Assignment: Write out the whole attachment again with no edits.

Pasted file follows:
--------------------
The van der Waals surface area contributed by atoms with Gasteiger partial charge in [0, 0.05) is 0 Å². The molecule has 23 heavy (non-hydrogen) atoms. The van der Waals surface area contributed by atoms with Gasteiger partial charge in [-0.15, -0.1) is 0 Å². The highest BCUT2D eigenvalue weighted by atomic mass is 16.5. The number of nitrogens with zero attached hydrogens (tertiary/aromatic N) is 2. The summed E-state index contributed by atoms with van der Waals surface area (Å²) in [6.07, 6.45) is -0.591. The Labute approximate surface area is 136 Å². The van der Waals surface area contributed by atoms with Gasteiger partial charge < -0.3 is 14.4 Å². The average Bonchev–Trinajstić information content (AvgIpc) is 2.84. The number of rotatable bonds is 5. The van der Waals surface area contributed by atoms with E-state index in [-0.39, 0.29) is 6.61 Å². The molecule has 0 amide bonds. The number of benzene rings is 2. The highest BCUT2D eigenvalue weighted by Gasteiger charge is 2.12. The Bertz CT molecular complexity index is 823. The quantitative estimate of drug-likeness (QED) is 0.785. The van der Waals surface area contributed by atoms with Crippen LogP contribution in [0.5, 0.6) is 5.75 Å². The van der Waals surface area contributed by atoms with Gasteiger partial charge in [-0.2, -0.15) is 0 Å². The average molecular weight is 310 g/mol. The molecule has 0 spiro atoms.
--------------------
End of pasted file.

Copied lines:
The van der Waals surface area contributed by atoms with Gasteiger partial charge in [0, 0.05) is 0 Å². The molecule has 23 heavy (non-hydrogen) atoms. The van der Waals surface area contributed by atoms with Gasteiger partial charge in [-0.15, -0.1) is 0 Å². The highest BCUT2D eigenvalue weighted by atomic mass is 16.5. The number of nitrogens with zero attached hydrogens (tertiary/aromatic N) is 2. The summed E-state index contributed by atoms with van der Waals surface area (Å²) in [6.07, 6.45) is -0.591. The Labute approximate surface area is 136 Å². The van der Waals surface area contributed by atoms with Gasteiger partial charge < -0.3 is 14.4 Å². The average Bonchev–Trinajstić information content (AvgIpc) is 2.84. The number of rotatable bonds is 5. The van der Waals surface area contributed by atoms with E-state index in [-0.39, 0.29) is 6.61 Å². The molecule has 0 amide bonds. The number of benzene rings is 2. The highest BCUT2D eigenvalue weighted by Gasteiger charge is 2.12. The Bertz CT molecular complexity index is 823. The quantitative estimate of drug-likeness (QED) is 0.785. The van der Waals surface area contributed by atoms with Crippen LogP contribution in [0.5, 0.6) is 5.75 Å². The van der Waals surface area contributed by atoms with Gasteiger partial charge in [-0.2, -0.15) is 0 Å². The average molecular weight is 310 g/mol. The molecule has 0 spiro atoms.